Arab films from AFD & Typecast Films

In the spring of 2022 the Penn Libraries purchased over 40 films from Arab Film Distribution (AFD) and Typecast Films, based in Seattle. AFD has for several decades been the largest dedicated distributor of Arab films in the United States, and began a production arm called Typecast Pictures in 2005. Just like ArtMattan, AFD was founded in 1993 on the heels of the Arab & Iranian Film Festival held as part of the 1990 Goodwill Games, an international sports competition founded by media mogul Ted Turner. The company slowly grew to become a major independent distributor of films from the Middle East, with a catalog of films from the Arabic-speaking world, but also Iran and Turkey.  

While some Iranian auteur filmmakers such as Abbas Kiarostami and Jahar Panahi are known by Western cinephiles, there remain a limited number of Arab filmmakers whose work receives a theatrical release or is seen by U.S. audiences. The Penn Libraries has been able to make available streaming access to all films through the Franklin online catalog. Arabic films in this collection including work such as: The Color of Olives (El color de los olivos) (Carolina Rivas, 2006), a documentary of a Palestinian family living in the West Bank that is a meditation on borders and segregation; Abortion of the Soul (Bahraa Hijazi, 2013), which explores reproductive rights and abortion in Syria at the time of the Syrian Revolution; Return to the Land of Wonders (Maysoon Pachachi, 2004), a searing documentary about the Iraq War in the time following the 2003 U.S. invasion; and Looking for Muhyiddin (Nacer Khemir, 2012), about a Tunisian man who returns home after the death of his mother and goes in search of a venerated Sufi sheik.

Media Education Foundation (MEF)

MEF has long been a supplier of thoughtful, socio-critical documentary and educational films about the state of contemporary media. The Penn Libraries has been a longtime customer because of the quality of the media critiques in the films, but also for their popularity among faculty members for use in courses which explore media trends. MEF began its business as a media vendor in the early 1990s, just like the previous distributors discussed here. Its founder, Sut Jhally, had made a documentary film in 1991, Dreamlands, which criticized music videos of the ’80s and ’90s for their rampant misogyny and sexist depictions of women. After Jhally started to distribute his film among academic colleagues, MTV responded with a cease-and-desist letter questioning the educational nature of his use of images. Instead of backing down, Jhally was inspired. He went on to found a distribution business to champion educational critiques of media, advertising, and consumerism.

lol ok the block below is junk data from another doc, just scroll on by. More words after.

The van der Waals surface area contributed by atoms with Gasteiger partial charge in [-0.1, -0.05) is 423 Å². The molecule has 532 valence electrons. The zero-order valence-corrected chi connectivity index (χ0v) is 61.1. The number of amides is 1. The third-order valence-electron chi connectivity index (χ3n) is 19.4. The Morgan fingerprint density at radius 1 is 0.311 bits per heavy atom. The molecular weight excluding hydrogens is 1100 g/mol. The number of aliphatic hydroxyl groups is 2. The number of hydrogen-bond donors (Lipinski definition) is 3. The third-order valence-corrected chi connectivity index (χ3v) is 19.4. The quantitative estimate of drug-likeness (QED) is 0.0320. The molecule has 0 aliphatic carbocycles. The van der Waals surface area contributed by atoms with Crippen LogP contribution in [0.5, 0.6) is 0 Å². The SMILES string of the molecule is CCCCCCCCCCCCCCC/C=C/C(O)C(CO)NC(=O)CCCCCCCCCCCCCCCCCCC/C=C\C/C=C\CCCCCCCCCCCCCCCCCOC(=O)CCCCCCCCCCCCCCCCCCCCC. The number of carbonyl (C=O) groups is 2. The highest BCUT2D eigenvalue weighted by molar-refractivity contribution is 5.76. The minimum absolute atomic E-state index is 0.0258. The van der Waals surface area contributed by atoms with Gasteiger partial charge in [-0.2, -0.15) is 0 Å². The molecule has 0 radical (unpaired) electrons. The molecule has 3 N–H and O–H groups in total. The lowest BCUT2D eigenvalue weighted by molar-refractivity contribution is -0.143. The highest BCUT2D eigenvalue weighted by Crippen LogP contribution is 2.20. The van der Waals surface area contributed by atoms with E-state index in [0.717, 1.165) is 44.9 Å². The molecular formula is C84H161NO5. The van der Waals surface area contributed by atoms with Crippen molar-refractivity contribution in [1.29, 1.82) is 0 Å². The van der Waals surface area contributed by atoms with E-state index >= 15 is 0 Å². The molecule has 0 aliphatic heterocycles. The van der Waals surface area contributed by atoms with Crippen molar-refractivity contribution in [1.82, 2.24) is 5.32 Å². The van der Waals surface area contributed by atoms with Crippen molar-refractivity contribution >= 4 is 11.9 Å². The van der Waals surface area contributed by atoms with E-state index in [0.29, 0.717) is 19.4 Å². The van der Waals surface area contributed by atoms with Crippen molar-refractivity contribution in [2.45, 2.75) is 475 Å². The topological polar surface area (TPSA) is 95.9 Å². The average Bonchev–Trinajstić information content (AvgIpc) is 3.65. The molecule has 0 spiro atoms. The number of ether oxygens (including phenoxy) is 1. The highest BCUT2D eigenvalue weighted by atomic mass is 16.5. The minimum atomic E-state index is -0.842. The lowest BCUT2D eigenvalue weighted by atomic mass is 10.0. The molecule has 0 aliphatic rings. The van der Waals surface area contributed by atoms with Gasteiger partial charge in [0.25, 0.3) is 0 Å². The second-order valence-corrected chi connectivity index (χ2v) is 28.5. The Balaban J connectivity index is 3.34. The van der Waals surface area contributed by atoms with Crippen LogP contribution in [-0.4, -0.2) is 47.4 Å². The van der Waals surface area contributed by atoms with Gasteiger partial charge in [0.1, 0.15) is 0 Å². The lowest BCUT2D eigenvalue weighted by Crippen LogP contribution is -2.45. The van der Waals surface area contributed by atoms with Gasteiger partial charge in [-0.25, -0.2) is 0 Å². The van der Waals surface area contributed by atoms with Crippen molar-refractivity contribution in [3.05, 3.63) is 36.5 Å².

When given the opportunity to purchase streaming films from MEF, many of which the Penn Libraries has owned since their initial release on VHS and DVD, we immediately saw value in being able to improve access to their informative films. The Libraries purchased additional rights to important documentaries such as Tough Guise 2 (2014), a criticism of men’s violence and outdated notions of masculinity; Killing Us Softly 4 (2010), about advertising’s depictions of women; and Race, the Floating Signifier: A Conversation with Stuart Hall (2002), a lecture film featuring the Jamaican-born, British cultural theorist and activist about conceptions of race and racial difference.

These kinds of large bulk purchases from diverse sources of video are important to the university’s ongoing access to narrative, educational, documentary, and experimental and art films, and other educational video and programming, because they ensure scholarly access for the longer term. As we progress further toward increased licensed access for film, it becomes more challenging for libraries and institutions to negotiate lasting access to films. The Penn Libraries continues to grow a film collection that represents canonical films from the beginnings of the history of films into the modern media age, as programming, TV, cinema, and media of all kinds undergo periods of change and adaptation. We encourage both scholarly and leisure use of our ever-growing collections of film.

If you have comments, questions, or requests for purchase of and access to films not yet in the Penn Libraries collections, please share with us or email Charles Cobine, Cinema & Media Studies Librarian, at cobine@upenn.edu.

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Date

October 11, 2023